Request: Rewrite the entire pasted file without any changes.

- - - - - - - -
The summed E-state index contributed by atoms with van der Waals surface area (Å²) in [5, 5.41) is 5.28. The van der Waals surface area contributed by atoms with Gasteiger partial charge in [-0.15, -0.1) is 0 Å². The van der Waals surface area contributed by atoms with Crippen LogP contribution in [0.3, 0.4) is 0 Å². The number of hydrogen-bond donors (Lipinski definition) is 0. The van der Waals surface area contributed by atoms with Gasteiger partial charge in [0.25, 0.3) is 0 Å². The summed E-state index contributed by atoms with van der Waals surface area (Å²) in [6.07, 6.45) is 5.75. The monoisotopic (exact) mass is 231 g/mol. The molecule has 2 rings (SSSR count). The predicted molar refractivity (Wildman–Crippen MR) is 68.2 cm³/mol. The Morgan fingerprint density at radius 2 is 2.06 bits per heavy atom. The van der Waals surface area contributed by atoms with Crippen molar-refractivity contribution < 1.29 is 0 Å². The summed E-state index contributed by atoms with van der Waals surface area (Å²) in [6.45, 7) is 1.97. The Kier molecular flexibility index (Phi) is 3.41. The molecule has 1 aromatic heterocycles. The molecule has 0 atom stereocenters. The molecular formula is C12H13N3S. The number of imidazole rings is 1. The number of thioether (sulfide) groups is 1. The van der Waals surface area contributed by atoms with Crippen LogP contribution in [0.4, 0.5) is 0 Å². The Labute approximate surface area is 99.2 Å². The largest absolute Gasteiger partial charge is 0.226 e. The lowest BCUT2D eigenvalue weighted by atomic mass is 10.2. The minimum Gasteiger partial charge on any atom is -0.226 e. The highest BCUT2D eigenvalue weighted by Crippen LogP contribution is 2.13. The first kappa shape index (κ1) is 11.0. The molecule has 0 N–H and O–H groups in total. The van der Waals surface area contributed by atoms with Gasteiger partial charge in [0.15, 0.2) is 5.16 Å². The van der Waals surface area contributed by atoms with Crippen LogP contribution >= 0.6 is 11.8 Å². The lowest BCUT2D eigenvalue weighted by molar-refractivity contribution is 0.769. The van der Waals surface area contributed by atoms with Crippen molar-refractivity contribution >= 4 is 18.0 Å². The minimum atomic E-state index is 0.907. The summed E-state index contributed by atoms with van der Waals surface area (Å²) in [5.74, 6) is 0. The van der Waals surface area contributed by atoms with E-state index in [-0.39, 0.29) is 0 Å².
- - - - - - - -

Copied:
The summed E-state index contributed by atoms with van der Waals surface area (Å²) in [5, 5.41) is 5.28. The van der Waals surface area contributed by atoms with Gasteiger partial charge in [-0.15, -0.1) is 0 Å². The van der Waals surface area contributed by atoms with Crippen LogP contribution in [0.3, 0.4) is 0 Å². The number of hydrogen-bond donors (Lipinski definition) is 0. The van der Waals surface area contributed by atoms with Gasteiger partial charge in [0.25, 0.3) is 0 Å². The summed E-state index contributed by atoms with van der Waals surface area (Å²) in [6.07, 6.45) is 5.75. The monoisotopic (exact) mass is 231 g/mol. The molecule has 2 rings (SSSR count). The predicted molar refractivity (Wildman–Crippen MR) is 68.2 cm³/mol. The Morgan fingerprint density at radius 2 is 2.06 bits per heavy atom. The van der Waals surface area contributed by atoms with Crippen molar-refractivity contribution < 1.29 is 0 Å². The summed E-state index contributed by atoms with van der Waals surface area (Å²) in [6.45, 7) is 1.97. The Kier molecular flexibility index (Phi) is 3.41. The molecule has 1 aromatic heterocycles. The molecule has 0 atom stereocenters. The molecular formula is C12H13N3S. The number of imidazole rings is 1. The number of thioether (sulfide) groups is 1. The van der Waals surface area contributed by atoms with Crippen LogP contribution in [0.4, 0.5) is 0 Å². The Labute approximate surface area is 99.2 Å². The largest absolute Gasteiger partial charge is 0.226 e. The lowest BCUT2D eigenvalue weighted by atomic mass is 10.2. The minimum Gasteiger partial charge on any atom is -0.226 e. The highest BCUT2D eigenvalue weighted by Crippen LogP contribution is 2.13. The first kappa shape index (κ1) is 11.0. The molecule has 0 N–H and O–H groups in total. The van der Waals surface area contributed by atoms with Gasteiger partial charge in [0.15, 0.2) is 5.16 Å². The van der Waals surface area contributed by atoms with Crippen LogP contribution >= 0.6 is 11.8 Å². The lowest BCUT2D eigenvalue weighted by molar-refractivity contribution is 0.769. The van der Waals surface area contributed by atoms with Crippen molar-refractivity contribution >= 4 is 18.0 Å². The minimum atomic E-state index is 0.907. The summed E-state index contributed by atoms with van der Waals surface area (Å²) in [5.74, 6) is 0. The van der Waals surface area contributed by atoms with E-state index in [-0.39, 0.29) is 0 Å².